Stability is one of the most important and complicated features to consider when buying a kayak. The stability of a kayak is it’s resistance to tipping. It can also be described as how “twitchy” it feels under you when sitting in the kayak on the water. Stability can have a major impact on the paddler’s confidence and the performance of the boat. This post identifies what to look for in the design of the kayak and how to test the kayak during an on-the-water demo in order to assess stability.

The stability of a kayak is a function of width, hull design and paddler. The width of the kayak provides a simple generalization of its stability. Simply put, the wider the kayak is the more stable it should be. In this sense, the wider, recreational kayaks are typically more stable than light-touring or sea kayaks. The second thing to consider is the hull shape. Look down the length of the kayak and visualize the shape at the middle. It should look like some version of a U or a V or a combination of these. The more shallow the hull shape (i.e. how wide the top of the U or V is) the more stable the kayak should be. Finally, you should consider yourself as the paddler when assessing the stability of a kayak. If you have great balance or quickly adapt to feelings of instability then many kayaks will feel acceptably stable to you. If you struggle with balance then what some may consider to be very stable may not feel that way to you. This is yet another reason why it’s important to try the boat on the water before buying.

Our discussion of stability gets a bit more complicated as we expand to consider the differences between a kayak’s primary and secondary stability. Simply put, the primary stability is how stable the kayak feels when sitting flat on the water. This is the stability discussed above and is usually the only one that most potential buyers consider to be important. The secondary stability is how stable the kayak feels when leaning the kayak onto its side. This is very important in sea kayaks where edging, bracing, and rolling rely on solid secondary stability. The transition between the two areas of stability can be described as slow or fast depending on what it feels like to move between primary and secondary stability. Your instructor or sales person may use the term “chine” to describe this transition area of the hull. A soft chine will produce a slow transition while a hard chine will produce a faster transition. Most sea kayakers appreciate a soft chine with solid secondary stability.

It’s important to test both the primary and secondary stability when participating in an on-the-water demo. To test the primary stability begin by sitting with the kayak flat on the water and see how it feels. If it feels very twitchy and you have not yet moved away from the dock then you can safely say that the kayak has low primary stability. Next, paddle the kayak in a straight line and reassess the primary stability. You may notice that the kayak becomes more stable when underway. This phenomenon is fairly common in more performance-oriented sea kayaks and racing kayaks that are capable of faster hull speeds. To test the secondary stability one should lean while performing a sculling brace on either side of the kayak. This will give you a feel for the transition to secondary stability and how solid the secondary stability is. Once you’re comfortable try a few edge turns to test the secondary stability while underway. Be prepared for the possibility of getting wet if you really push or get surprised by the secondary stability.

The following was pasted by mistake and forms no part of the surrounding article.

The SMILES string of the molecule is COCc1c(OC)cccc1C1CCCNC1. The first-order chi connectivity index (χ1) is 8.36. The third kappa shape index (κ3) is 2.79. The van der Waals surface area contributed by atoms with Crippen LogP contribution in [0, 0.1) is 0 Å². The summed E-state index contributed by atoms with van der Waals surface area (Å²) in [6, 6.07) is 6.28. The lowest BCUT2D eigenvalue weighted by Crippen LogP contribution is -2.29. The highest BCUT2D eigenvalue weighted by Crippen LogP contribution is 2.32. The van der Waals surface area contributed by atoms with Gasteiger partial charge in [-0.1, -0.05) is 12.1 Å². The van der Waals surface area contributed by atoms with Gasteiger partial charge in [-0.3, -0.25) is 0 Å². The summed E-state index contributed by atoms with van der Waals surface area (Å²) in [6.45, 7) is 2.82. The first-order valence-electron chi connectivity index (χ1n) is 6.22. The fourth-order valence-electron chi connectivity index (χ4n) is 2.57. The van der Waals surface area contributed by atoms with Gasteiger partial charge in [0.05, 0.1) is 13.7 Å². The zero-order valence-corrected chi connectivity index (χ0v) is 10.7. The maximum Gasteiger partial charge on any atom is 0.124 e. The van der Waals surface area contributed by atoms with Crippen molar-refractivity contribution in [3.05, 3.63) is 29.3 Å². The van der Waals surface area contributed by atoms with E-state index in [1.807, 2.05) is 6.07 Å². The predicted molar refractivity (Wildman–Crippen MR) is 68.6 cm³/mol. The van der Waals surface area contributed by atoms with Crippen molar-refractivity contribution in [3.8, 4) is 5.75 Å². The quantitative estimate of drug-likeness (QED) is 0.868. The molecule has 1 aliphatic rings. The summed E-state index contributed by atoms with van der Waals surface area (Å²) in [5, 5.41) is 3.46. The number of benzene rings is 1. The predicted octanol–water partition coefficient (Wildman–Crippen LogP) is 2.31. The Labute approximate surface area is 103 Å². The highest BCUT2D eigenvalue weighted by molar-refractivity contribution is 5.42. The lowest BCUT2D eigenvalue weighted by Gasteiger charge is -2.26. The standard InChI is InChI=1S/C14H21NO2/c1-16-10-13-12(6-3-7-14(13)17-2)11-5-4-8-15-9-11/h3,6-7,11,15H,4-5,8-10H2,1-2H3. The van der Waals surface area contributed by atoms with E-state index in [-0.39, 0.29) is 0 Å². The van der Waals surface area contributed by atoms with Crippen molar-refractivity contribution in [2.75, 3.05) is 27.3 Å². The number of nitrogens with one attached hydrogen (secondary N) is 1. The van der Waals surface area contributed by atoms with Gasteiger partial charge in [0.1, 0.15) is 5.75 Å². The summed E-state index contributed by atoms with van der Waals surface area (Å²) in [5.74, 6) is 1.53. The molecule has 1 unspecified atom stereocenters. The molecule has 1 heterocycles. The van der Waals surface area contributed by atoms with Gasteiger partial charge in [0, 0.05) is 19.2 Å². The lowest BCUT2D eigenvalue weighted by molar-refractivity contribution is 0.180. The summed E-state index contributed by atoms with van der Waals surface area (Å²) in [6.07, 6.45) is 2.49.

The best advice that I can give on the topic of stability is twofold. First, you must try each potential kayak on the water to get a good feel for what the kayak’s stability is like with you as a paddler. The information presented above is a good start but the bottom line is that stability is often in the feeling of the beholder. Second, don’t be too judgmental of the kayak’s stability the instant that you sit in it on the water. If the kayak feels marginally unstable then paddle it around a bit before you begin to analyze the stability. You may adapt to some initial twitching and end up really liking the kayak. I’ve had many customers that have eliminated a potential kayak just because of this, settled on an overly-stable model, and then returned a few years later to upgrade to something “more sporty.” You may be better off starting with something a little less stable to begin with. Chances are that you’ll adapt to it quickly and will then enjoy the added performance (speed) intrinsic to the slightly destabilized hull.


Happy Kayak Hunting!



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